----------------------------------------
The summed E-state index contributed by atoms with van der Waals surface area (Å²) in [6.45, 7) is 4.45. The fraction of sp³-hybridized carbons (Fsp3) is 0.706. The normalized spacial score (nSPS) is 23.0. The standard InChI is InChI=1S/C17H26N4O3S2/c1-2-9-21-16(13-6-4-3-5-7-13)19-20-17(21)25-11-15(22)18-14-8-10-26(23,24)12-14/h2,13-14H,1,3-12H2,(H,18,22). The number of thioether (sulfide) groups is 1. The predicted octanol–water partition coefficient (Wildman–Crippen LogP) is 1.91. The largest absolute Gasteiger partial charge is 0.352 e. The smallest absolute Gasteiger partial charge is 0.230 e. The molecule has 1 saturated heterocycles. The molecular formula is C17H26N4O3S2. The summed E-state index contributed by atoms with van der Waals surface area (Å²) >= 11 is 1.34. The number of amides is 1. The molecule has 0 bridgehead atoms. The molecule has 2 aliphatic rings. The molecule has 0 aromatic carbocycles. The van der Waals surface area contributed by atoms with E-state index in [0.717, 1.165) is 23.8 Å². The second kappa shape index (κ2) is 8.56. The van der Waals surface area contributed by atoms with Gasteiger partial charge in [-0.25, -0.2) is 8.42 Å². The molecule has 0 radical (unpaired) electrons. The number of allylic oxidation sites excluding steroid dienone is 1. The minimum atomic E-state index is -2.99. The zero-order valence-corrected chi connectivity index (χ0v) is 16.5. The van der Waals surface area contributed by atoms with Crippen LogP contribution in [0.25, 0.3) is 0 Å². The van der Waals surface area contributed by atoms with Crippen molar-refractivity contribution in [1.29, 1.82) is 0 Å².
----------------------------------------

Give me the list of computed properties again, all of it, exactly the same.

The summed E-state index contributed by atoms with van der Waals surface area (Å²) in [6.45, 7) is 4.45. The fraction of sp³-hybridized carbons (Fsp3) is 0.706. The normalized spacial score (nSPS) is 23.0. The standard InChI is InChI=1S/C17H26N4O3S2/c1-2-9-21-16(13-6-4-3-5-7-13)19-20-17(21)25-11-15(22)18-14-8-10-26(23,24)12-14/h2,13-14H,1,3-12H2,(H,18,22). The number of thioether (sulfide) groups is 1. The predicted octanol–water partition coefficient (Wildman–Crippen LogP) is 1.91. The largest absolute Gasteiger partial charge is 0.352 e. The smallest absolute Gasteiger partial charge is 0.230 e. The molecule has 1 saturated heterocycles. The molecular formula is C17H26N4O3S2. The summed E-state index contributed by atoms with van der Waals surface area (Å²) >= 11 is 1.34. The number of amides is 1. The molecule has 0 bridgehead atoms. The molecule has 2 aliphatic rings. The molecule has 0 aromatic carbocycles. The van der Waals surface area contributed by atoms with E-state index in [0.717, 1.165) is 23.8 Å². The second kappa shape index (κ2) is 8.56. The van der Waals surface area contributed by atoms with Gasteiger partial charge in [-0.25, -0.2) is 8.42 Å². The molecule has 0 radical (unpaired) electrons. The number of allylic oxidation sites excluding steroid dienone is 1. The minimum atomic E-state index is -2.99. The zero-order valence-corrected chi connectivity index (χ0v) is 16.5. The van der Waals surface area contributed by atoms with Crippen LogP contribution in [0.25, 0.3) is 0 Å². The van der Waals surface area contributed by atoms with Crippen molar-refractivity contribution in [1.29, 1.82) is 0 Å².